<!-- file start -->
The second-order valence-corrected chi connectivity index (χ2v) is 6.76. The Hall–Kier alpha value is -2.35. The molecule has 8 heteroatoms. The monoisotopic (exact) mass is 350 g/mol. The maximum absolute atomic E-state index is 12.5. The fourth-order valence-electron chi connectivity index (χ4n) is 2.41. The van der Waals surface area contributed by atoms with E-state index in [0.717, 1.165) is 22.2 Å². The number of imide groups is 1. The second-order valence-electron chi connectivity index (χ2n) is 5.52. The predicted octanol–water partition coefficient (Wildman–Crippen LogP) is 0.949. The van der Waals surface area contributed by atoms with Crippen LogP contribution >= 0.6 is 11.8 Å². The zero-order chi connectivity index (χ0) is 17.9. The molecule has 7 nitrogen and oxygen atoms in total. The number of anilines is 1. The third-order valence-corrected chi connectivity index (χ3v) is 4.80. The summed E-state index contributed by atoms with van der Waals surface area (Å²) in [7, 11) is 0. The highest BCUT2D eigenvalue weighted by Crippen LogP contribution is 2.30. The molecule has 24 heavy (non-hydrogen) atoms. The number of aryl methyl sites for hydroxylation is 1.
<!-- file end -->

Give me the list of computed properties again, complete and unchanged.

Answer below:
The second-order valence-corrected chi connectivity index (χ2v) is 6.76. The Hall–Kier alpha value is -2.35. The molecule has 8 heteroatoms. The monoisotopic (exact) mass is 350 g/mol. The maximum absolute atomic E-state index is 12.5. The fourth-order valence-electron chi connectivity index (χ4n) is 2.41. The van der Waals surface area contributed by atoms with E-state index in [0.717, 1.165) is 22.2 Å². The number of imide groups is 1. The second-order valence-electron chi connectivity index (χ2n) is 5.52. The predicted octanol–water partition coefficient (Wildman–Crippen LogP) is 0.949. The van der Waals surface area contributed by atoms with Crippen LogP contribution >= 0.6 is 11.8 Å². The zero-order chi connectivity index (χ0) is 17.9. The molecule has 7 nitrogen and oxygen atoms in total. The number of anilines is 1. The third-order valence-corrected chi connectivity index (χ3v) is 4.80. The summed E-state index contributed by atoms with van der Waals surface area (Å²) in [7, 11) is 0. The highest BCUT2D eigenvalue weighted by Crippen LogP contribution is 2.30. The molecule has 24 heavy (non-hydrogen) atoms. The number of aryl methyl sites for hydroxylation is 1.